More ways to win for the Cougars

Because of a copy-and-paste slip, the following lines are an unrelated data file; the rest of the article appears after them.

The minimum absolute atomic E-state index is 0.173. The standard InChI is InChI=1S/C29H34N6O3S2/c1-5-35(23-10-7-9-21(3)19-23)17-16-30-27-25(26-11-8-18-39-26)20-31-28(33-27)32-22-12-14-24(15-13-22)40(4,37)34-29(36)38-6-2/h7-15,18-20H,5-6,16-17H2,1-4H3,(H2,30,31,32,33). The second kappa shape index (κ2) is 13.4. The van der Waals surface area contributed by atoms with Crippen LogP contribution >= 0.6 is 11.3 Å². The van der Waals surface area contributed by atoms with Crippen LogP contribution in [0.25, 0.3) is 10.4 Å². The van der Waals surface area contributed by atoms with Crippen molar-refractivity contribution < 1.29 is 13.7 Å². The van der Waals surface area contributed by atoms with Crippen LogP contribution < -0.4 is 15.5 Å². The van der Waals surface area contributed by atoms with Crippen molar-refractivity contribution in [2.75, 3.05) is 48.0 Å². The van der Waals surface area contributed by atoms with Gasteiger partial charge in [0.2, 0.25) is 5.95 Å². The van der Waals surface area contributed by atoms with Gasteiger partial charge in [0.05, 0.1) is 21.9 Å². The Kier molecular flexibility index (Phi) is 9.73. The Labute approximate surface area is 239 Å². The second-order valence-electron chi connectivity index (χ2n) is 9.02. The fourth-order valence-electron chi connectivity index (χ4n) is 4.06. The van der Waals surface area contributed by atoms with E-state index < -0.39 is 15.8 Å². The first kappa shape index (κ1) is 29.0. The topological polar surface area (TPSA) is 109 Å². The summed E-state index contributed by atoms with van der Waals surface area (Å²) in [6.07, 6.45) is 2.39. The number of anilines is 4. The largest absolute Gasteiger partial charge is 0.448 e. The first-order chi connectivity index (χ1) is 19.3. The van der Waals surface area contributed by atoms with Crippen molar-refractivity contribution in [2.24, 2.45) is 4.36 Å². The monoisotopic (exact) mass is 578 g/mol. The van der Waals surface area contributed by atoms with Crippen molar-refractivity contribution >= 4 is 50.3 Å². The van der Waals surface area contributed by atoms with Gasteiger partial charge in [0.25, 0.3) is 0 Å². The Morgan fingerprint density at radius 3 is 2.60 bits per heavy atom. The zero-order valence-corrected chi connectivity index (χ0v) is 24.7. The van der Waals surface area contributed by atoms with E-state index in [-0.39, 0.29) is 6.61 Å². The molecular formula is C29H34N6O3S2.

"Scott Speck’s head rocks back and his face breaks into a grin the instant the subject of running backs comes up.He nods slowly, knowingly, as if to acknowledge that he’s well prepared for this part of the conversation.The question, the one he’s obviously anticipated, is “How in the world does life go on without Anthony Rodriguez and Andy Lay?”Speck’s been around long enough to know the answer.“Oh, we’re going to miss them,” Speck says of his 1998 backfield duo, which rushed for more than 1,000 yards apiece and provided the leadership his young Cougar linemen needed. “They don’t come around very often like that as a tandem.”The combination — bruising, relentless Rodriguez inside and shifty, speedy Lay outside — provided CK with a 1-2 punch that allowed them to lean lightly on the young arm of sophomore quarterback Dylan Robbins, and gain yards while an inexperienced offensive line sorted itself out.In some ways, they made the Cougars’ 1998 season the success it was — a 3-3 wash in the late, not-very-lamented Olympic League, and 4-5 with a difficult trio of preseason games added in.Perhaps more important, though, they bought the Cougs time — time to develop Robbins into the guy who probably will be under center for the next two years; time for a new group of linemen to gel.Both those elements — the quarterback and the line — will be more mature this season, when the Cougars make the jump from the maddening days of the Oly League’s double round-robin to the spiffy new confines of the Narrows League Bridge Division.And the new era of CK running backs? They’ll be just fine, in Speck’s opinion.“What we’ve got is a dogfight” for the running back positions,” Speck says. “There’s some good athletes there, some good kids fighting for playing time.”The wild card is Ryan Calliham, a senior who nonetheless has yet to take his first varsity snap. The 185-pounder, who won league sprint championships in the 100 and 200-meter dashes as a sophomore, was injured during a summer football camp prior to his junior year that shelved him not only for football, but also for last spring’s track season.“He’s a big question mark,” Speck says of Calliham, who’ll be tested for the first time in a four-team jamboree this Friday, Sept. 3 at Issaquah. “I’ll tell you what, though, he’s got a ton of potential. He could help us a lot.”Even with a healthy Calliham, though, it’s a good bet that two juniors — Eric Roy and Eric Dickinson — also will get a fair number of carries. Both have good size and speed — Roy was a star sprinter for the Cougar track team last spring, while Dickinson was starring in left field in baseball.The line, anchored by 280-pounders Josh Chapman and Mike Murray and quick Geoff Guerra (who plays linebacker on defense), should start the season way ahead of where it was last year, when all-leaguer Antoine Murkins was the only returning starter.That, and Robbins’ year of experience, should allow the Cougars to open the offense up. They threw, well, sparingly in ’98.Then again, they had Rodriguez and Lay, and every time they threw was one less chance for one of that twosome to break off a long gainer.As Speck said following Rodriguez’ 275-yard, 42 carry outing in a win over North Kitsap, “If the cow’s giving milk, you sure as heck don’t shoot the thing for the hamburger.”As for the switch to the Narrows League — which offers up new competition in the form of perennial state power South Kitsap, as well as Gig Harbor, Peninsula, Bremerton and a crossover game with a Bay Division counterpart — Speck welcomes the change.“I think it’s more interesting for our kids and for our fans, and it’s more competitive,” he says. “I don’t think anybody liked playing the same teams twice every year.“The biggest problem with that was complacency,” he adds, his mouth twitching into a half-grin, half-sneer. “To beat a team the first time around was almost a handicap. You expected to beat them the second time.”Such was the case for CK last year against lowly Port Angeles, victim of a 38-0 Cougar demolition the first time out. The Cougs had to block a last-second field goal try to survive their second meeting with the Roughriders, however.“This year, every challenge is a new and different one,” Speck says.For his own team, though, the challenge remains the same.“We’re the same every year,” he says. “We’re going to get out there and trout our best to improve every day. We’ve got high expectations for ourselves, and we’re working hard to get there.”"

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